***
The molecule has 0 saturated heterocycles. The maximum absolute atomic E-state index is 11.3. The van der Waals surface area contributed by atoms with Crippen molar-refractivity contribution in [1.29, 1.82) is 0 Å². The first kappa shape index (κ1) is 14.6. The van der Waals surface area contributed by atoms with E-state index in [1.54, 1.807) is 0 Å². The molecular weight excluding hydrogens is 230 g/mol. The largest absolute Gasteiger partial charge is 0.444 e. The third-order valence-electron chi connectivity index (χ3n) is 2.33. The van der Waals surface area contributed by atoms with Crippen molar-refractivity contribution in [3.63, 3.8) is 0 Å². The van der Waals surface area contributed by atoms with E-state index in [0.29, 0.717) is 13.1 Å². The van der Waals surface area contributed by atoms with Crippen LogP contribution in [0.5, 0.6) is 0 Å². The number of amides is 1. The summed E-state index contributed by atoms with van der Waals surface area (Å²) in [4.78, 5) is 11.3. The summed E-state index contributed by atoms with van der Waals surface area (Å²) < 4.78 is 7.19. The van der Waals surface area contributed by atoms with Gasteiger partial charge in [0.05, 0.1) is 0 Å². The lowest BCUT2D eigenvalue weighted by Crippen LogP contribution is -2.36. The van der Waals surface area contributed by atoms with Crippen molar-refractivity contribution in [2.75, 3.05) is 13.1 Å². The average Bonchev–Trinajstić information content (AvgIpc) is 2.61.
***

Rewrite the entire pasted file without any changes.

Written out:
The molecule has 0 saturated heterocycles. The maximum absolute atomic E-state index is 11.3. The van der Waals surface area contributed by atoms with Crippen molar-refractivity contribution in [1.29, 1.82) is 0 Å². The first kappa shape index (κ1) is 14.6. The van der Waals surface area contributed by atoms with E-state index in [1.54, 1.807) is 0 Å². The molecular weight excluding hydrogens is 230 g/mol. The largest absolute Gasteiger partial charge is 0.444 e. The third-order valence-electron chi connectivity index (χ3n) is 2.33. The van der Waals surface area contributed by atoms with Crippen molar-refractivity contribution in [3.63, 3.8) is 0 Å². The van der Waals surface area contributed by atoms with E-state index in [0.29, 0.717) is 13.1 Å². The van der Waals surface area contributed by atoms with Crippen LogP contribution in [0.5, 0.6) is 0 Å². The number of amides is 1. The summed E-state index contributed by atoms with van der Waals surface area (Å²) in [4.78, 5) is 11.3. The summed E-state index contributed by atoms with van der Waals surface area (Å²) < 4.78 is 7.19. The van der Waals surface area contributed by atoms with Gasteiger partial charge in [0.05, 0.1) is 0 Å². The lowest BCUT2D eigenvalue weighted by Crippen LogP contribution is -2.36. The van der Waals surface area contributed by atoms with Crippen molar-refractivity contribution in [2.75, 3.05) is 13.1 Å². The average Bonchev–Trinajstić information content (AvgIpc) is 2.61.